Our hostesses didn't mind in the least.
They may have even been honored that he felt so at home.




Sunday, December 30, 2018

Sights and Highlights of the Season

It's always a teeny bit hard to say good-bye to Christmas.  I think I won't for awhile.







Heart. Heart. Heart.

Overly pleased with gnocchi making and Christmas coffee drinking.  And being friends.

Who's beneath the beard??  Ayaz Ata and Ayaz Girl give out presents to boys and girls for New Year's.

He looks awfully familiar.

This is where he was headed.  A celebration for Zadie's Russian and Ballet School.


Theo made eleven nativity sets and helped others make some too.













 Happy New Year, Friends!

Tuesday, December 25, 2018

Al Bacio!

I learned an Italian word yesterday.  And I've used it SO MUCH already.
Al bacio.  Literally, "the kiss."  But it also means fantastic, wonderful, delicious, perfect!
And when Italians do that little kissy thing with their fingers and lips (see above), that's al bacio!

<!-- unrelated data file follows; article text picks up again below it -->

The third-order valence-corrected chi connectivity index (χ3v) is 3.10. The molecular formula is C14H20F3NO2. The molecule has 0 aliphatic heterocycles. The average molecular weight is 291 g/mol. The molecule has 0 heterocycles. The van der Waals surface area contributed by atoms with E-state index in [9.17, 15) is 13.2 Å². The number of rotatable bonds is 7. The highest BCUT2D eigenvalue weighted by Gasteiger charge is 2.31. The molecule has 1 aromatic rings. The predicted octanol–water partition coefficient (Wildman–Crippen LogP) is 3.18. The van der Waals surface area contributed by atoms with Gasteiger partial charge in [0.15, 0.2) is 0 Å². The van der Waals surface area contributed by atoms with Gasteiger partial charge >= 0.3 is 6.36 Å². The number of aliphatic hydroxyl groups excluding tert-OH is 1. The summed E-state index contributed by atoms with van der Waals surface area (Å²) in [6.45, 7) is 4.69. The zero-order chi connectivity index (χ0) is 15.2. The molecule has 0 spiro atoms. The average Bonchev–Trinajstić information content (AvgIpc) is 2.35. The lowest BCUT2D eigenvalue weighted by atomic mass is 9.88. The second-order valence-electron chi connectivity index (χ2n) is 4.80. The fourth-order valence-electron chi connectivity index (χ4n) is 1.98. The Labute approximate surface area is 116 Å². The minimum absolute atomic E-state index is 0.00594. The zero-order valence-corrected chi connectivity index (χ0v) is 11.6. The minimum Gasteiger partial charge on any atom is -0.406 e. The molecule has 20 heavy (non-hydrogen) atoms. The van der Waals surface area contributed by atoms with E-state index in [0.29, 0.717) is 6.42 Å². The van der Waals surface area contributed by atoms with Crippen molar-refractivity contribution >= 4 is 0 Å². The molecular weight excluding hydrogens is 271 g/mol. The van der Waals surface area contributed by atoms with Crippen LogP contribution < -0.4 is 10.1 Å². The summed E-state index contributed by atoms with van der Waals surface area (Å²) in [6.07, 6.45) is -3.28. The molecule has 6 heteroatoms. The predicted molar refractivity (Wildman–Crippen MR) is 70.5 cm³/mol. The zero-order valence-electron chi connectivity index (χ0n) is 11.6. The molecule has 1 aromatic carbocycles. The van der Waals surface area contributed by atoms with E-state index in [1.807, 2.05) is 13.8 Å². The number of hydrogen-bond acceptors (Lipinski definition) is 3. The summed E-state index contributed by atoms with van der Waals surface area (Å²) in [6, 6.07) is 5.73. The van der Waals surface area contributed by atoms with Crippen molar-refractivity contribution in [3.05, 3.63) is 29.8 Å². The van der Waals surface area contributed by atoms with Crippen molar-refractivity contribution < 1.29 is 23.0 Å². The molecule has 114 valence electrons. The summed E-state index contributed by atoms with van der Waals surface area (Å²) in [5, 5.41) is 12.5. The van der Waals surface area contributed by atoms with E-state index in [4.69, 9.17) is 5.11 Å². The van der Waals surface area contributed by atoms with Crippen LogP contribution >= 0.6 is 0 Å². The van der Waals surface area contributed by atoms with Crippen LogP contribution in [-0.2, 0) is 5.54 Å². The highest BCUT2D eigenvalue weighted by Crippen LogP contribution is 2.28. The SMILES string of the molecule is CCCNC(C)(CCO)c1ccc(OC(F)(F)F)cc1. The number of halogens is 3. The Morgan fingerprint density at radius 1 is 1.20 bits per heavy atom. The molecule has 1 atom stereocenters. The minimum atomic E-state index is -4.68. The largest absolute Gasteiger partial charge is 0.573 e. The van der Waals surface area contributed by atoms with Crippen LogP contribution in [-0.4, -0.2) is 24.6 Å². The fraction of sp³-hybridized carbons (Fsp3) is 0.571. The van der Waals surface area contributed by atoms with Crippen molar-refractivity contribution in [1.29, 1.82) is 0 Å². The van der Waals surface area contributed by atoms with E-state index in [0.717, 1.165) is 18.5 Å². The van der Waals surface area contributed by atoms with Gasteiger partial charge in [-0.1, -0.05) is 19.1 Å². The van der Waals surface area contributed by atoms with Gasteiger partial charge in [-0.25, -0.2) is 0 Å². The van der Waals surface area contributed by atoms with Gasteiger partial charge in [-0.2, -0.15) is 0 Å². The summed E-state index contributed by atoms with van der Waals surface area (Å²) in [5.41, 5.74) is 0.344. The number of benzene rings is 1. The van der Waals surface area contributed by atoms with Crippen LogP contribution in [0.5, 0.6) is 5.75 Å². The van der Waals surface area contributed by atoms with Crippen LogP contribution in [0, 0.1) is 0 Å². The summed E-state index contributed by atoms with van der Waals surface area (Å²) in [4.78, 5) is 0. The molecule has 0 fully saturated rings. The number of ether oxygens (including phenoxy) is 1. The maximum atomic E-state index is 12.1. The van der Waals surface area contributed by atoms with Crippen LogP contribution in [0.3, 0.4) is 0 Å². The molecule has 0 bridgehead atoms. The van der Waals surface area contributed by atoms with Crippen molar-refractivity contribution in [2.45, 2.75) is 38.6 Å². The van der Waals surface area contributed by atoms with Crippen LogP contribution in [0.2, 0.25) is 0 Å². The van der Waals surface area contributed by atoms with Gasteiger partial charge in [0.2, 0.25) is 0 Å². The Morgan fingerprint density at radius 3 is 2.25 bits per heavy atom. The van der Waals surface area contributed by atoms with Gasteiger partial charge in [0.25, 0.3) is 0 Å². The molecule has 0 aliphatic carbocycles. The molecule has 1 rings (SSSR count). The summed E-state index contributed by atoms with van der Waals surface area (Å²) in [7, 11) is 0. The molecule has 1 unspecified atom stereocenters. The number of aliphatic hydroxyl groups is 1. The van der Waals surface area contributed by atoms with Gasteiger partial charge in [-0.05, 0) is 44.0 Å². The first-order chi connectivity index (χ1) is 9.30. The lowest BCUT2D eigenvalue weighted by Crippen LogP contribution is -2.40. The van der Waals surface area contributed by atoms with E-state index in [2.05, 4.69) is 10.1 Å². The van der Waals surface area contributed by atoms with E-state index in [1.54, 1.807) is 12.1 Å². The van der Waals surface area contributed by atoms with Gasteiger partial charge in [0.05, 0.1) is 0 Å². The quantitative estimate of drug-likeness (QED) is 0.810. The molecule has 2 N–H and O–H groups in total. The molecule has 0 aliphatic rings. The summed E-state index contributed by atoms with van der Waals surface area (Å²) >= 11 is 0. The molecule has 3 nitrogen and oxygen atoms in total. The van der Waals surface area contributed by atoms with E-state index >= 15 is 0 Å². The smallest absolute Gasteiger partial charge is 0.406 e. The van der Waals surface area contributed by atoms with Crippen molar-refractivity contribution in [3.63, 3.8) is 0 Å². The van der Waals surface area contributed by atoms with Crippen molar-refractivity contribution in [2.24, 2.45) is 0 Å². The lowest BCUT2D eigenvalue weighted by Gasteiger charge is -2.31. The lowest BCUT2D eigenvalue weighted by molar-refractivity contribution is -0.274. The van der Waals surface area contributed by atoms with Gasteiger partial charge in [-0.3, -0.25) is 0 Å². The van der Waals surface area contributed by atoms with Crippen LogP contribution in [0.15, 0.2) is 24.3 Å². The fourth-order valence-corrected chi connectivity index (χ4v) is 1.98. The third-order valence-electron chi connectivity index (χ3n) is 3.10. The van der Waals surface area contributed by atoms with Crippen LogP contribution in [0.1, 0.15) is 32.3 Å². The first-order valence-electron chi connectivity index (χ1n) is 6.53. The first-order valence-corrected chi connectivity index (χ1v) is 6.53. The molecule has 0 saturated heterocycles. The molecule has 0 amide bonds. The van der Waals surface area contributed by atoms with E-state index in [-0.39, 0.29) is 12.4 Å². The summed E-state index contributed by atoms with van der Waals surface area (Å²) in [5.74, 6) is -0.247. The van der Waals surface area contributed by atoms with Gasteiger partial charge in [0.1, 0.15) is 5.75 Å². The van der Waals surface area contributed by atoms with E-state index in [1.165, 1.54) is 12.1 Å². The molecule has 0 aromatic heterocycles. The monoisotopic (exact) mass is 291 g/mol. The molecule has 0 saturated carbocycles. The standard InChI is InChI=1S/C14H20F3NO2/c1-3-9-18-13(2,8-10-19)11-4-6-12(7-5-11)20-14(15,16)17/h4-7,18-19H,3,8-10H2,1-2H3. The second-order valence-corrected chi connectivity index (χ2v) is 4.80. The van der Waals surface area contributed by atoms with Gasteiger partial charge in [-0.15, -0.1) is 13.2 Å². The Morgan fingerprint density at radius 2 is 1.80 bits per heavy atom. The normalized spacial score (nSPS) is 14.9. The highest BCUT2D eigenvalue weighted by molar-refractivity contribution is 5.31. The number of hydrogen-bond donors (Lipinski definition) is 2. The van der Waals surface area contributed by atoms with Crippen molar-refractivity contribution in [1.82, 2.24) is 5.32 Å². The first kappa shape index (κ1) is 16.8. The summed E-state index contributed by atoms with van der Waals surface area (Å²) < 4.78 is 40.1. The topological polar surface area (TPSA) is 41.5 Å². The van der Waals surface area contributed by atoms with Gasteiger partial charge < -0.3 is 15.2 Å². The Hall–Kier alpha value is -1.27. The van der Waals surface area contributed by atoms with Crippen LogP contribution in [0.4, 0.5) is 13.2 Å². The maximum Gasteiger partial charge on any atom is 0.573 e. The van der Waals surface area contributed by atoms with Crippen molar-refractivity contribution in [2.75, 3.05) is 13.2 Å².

For our annual Christmas Italian Cooking Extravaganza, we made truffles and gnocchi.

Truffles rolled in pistachios, hazelnuts, and coffee cocoa. 

But these little numbers stole the show: dozens and dozens of little noodle-ish dumplings made of 11 pounds of potatoes, flour and eggs.
 The dough stretched endlessly on as only homemade pasta can.

 Every piece had to be individually rolled on the floured tines of a fork, our index fingers pressing a hollow on the underside of each baby gnocchi.
Fortunately we are an engaging bunch and made gnocchi rolling look like the best pre-Christmas activity since mistletoe hanging.

Allie dropped by and wanted to try her hand at it.
 Then the boys wanted to try it.
They were born to shape gnocchi.
I'm not surprised.  When I lamented to this darling friend from Italy that I wasn't Italian, she assured me that I surely was.  A little bitta.
We had so much gnocchi, it wouldn't fit on the table, and so we had to boil some up and sample it with tomato bechamel sauce.  We all agreed. 

 It was al bacio.
!!!!!!!!!!!!!!!!!!
Here's a gnocchi recipe.  I can't give you the actual one we used--well, I could, but it's in Italian.  Make it with a crowd for a crowd.

Italian Christmas kisses!

Wendy